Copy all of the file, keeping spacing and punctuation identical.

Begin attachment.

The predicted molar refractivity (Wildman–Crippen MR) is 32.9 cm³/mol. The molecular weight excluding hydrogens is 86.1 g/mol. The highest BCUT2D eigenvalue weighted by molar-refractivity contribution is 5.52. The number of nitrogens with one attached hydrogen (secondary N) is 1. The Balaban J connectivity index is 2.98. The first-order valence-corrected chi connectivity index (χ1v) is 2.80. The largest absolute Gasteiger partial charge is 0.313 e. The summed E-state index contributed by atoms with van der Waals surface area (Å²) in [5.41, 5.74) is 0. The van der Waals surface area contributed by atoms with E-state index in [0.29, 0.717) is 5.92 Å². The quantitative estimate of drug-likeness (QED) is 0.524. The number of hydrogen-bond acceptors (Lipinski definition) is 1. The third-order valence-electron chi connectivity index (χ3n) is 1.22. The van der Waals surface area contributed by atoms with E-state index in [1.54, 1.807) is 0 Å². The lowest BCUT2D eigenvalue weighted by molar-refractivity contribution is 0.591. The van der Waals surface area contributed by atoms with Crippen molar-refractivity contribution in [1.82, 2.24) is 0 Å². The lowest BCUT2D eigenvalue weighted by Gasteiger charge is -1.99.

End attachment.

The predicted molar refractivity (Wildman–Crippen MR) is 32.9 cm³/mol. The molecular weight excluding hydrogens is 86.1 g/mol. The highest BCUT2D eigenvalue weighted by molar-refractivity contribution is 5.52. The number of nitrogens with one attached hydrogen (secondary N) is 1. The Balaban J connectivity index is 2.98. The first-order valence-corrected chi connectivity index (χ1v) is 2.80. The largest absolute Gasteiger partial charge is 0.313 e. The summed E-state index contributed by atoms with van der Waals surface area (Å²) in [5.41, 5.74) is 0. The van der Waals surface area contributed by atoms with E-state index in [0.29, 0.717) is 5.92 Å². The quantitative estimate of drug-likeness (QED) is 0.524. The number of hydrogen-bond acceptors (Lipinski definition) is 1. The third-order valence-electron chi connectivity index (χ3n) is 1.22. The van der Waals surface area contributed by atoms with E-state index in [1.54, 1.807) is 0 Å². The lowest BCUT2D eigenvalue weighted by molar-refractivity contribution is 0.591. The van der Waals surface area contributed by atoms with Crippen molar-refractivity contribution in [1.82, 2.24) is 0 Å². The lowest BCUT2D eigenvalue weighted by Gasteiger charge is -1.99.